That would be the last time the Suns held the lead, and by intermission they were looking up at their largest halftime deficit (12 points) of the 2022 postseason. The 68 points they allowed to that point are the most the Suns have surrendered in an opening half so far in the playoffs. Perhaps more concerning is the fact Phoenix surrendered 10 turnovers by halftime for the second consecutive game.

How can the Suns bounce back in Game 5 against the Mavericks?

Dallas also tied a franchise record for the most 3-pointers made in any half of a playoff game (14), led by the red-hot Finney-Smith, who shot 5-for-7 from range over the first two quarters.

Surely Phoenix expects its current shooting issues to improve once it heads back home for Game 5. The Suns shot 50% or better over their first eight playoff games, but they haven’t hit better than 50% in Games 3 and 4 of this series in Dallas.

Interestingly, Phoenix entered Game 4 with the league’s highest winning percentage this season following a loss (.800), but Sunday marked the first time the club dropped two in a row this postseason.

5. Paul’s family shouldn’t be dealing with issues

Paul posted to Twitter in the aftermath of Sunday’s loss about a Mavericks fan that reportedly became involved in an incident with the 12-time All-Star’s family at American Airlines Center.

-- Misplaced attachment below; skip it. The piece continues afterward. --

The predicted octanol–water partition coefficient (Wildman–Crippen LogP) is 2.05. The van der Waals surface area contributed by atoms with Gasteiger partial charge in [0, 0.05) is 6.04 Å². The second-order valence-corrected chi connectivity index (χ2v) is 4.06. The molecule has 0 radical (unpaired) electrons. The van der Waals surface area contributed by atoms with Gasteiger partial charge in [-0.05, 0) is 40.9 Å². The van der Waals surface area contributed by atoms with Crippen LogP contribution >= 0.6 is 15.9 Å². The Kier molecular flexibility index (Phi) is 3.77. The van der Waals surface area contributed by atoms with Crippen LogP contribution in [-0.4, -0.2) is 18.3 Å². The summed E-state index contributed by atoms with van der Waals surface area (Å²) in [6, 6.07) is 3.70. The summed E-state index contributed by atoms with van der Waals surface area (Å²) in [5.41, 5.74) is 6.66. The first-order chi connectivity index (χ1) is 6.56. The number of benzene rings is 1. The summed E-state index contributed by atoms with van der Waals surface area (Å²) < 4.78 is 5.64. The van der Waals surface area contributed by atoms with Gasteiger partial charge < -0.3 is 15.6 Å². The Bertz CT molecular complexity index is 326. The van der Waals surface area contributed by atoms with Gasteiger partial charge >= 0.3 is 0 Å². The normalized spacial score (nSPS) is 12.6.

Charles, Kenny, Shaq & EJ discuss Chris Paul's unexpected interaction with a fan during tonight's playoff game.

The Mavericks issued a release acknowledging the incident took place, and said they removed the fan from the game. While it’s awesome to root hard for your team, we can all probably agree it’s despicable to harass someone’s family, regardless of the person’s lot in life.

“The Dallas Mavericks are aware of an incident between a fan and the family of Chris Paul,” read the statement from the Dallas Mavericks. “It was unacceptable behavior and will not be tolerated. The Mavericks, along with American Airlines Center, swiftly removed the fan from today’s game.”

Good job. But the truth is this shouldn’t be happening in Dallas or anywhere else for that matter.

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Michael C. Wright is a senior writer for NBA.com. You can e-mail him here, find his archive here and follow him on Twitter.